We can easily get hung up on that phrase where Jesus told Thomas and the other disciples, “I am the way, the truth and the life; no one comes to the Father except through me.” We tend to get hung up on the second half of Jesus’ answer to Thomas. The exclusivity of that claim, that Jesus is the only way has been much abused. This is one of the “I am” sayings we explored in the book I invited the parish to study together in Lent, The God We Can Know; Exploring the “I Am” Sayings of Jesus. I particularly like the question the author of that book, Rob Fuquay, asks about this phrase: “What if God’s path of salvation is as narrow as the person of Jesus Christ, but as wide as God’s mercy?” (pgs. 93-94). Jesus was speaking with his disciples – his most intimate followers. He wasn’t engaging in a theoretical discussion about who might be saved. He was telling his friends how they could stay connected with him and through him to God the Father. He was that way. And for Christians Jesus still is that way. If Jesus didn’t condemn others; it is certainly not our business to do so – that would hardly be following Jesus’ way.

 

Jesus established a pattern of living with his disciples – a way. That way became the basis for their ongoing life together and the way they taught to others. The way that Jesus invited the disciples into community with him. The way that he taught. The way that he lived. The way that he died. Once they fully realized that the way of Jesus was the way that triumphed over death, Jesus’ way became the disciple’s way.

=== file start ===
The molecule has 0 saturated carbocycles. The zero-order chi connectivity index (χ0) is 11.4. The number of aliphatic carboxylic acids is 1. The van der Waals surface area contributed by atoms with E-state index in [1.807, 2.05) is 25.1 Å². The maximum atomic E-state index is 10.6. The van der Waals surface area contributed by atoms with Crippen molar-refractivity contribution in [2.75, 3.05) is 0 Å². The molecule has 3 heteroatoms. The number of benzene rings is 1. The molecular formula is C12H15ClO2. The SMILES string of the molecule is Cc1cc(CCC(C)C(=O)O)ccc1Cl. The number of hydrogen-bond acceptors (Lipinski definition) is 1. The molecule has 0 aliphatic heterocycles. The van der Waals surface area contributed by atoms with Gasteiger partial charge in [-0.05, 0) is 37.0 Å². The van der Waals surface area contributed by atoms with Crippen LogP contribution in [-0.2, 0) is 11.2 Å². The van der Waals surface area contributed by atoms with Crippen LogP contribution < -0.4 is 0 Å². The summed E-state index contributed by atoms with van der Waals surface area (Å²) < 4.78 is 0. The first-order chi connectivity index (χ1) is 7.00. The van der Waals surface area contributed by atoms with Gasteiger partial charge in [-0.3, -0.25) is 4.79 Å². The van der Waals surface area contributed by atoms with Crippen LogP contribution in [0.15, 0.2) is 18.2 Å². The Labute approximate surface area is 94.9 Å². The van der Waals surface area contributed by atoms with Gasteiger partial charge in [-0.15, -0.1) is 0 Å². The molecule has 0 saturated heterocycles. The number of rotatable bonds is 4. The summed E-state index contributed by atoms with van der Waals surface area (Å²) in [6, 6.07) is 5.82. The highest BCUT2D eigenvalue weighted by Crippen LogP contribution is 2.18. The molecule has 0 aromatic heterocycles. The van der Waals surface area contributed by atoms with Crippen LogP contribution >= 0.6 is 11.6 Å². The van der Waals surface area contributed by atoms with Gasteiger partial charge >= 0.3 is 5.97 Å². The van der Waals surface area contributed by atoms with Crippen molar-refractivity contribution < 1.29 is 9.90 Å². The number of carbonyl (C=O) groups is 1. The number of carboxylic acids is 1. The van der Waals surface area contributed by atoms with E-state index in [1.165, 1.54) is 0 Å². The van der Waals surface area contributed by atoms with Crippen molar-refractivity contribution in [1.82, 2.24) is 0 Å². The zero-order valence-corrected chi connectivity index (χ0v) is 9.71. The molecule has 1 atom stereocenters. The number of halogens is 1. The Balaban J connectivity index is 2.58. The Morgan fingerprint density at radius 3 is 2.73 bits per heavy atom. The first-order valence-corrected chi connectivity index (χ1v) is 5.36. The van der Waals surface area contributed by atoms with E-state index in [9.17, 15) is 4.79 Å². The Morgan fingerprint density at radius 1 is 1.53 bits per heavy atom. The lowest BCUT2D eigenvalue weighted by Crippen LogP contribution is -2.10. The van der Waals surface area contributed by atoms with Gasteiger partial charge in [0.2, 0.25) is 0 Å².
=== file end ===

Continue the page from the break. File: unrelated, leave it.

In his chapter on Jesus as the Way Rob Fuquay suggests that there are “four ways in which the first disciples made Jesus their way.” (pgs. 95-97) First, they stayed connected to Jesus by being together in community. They continued to experience Jesus’ living presence as they broke bread and drank wine in remembrance of him. What had begun as the regular table fellowship with Jesus became the disciple’s pattern of life. They gathered in community, broke bread and worshipped together.

 

In our Epistle lesson Peter invites us to be built as living stones into a living temple, built upon the foundation of Jesus, who is himself the corner stone. That living temple continues to this present age. I love the phrase of our Presiding Bishop, Michael Curry, reminding us that “we are the Episcopal Branch of the Jesus movement.” The Jesus movement began in community and continues to be lived in community, albeit in different branches our houses.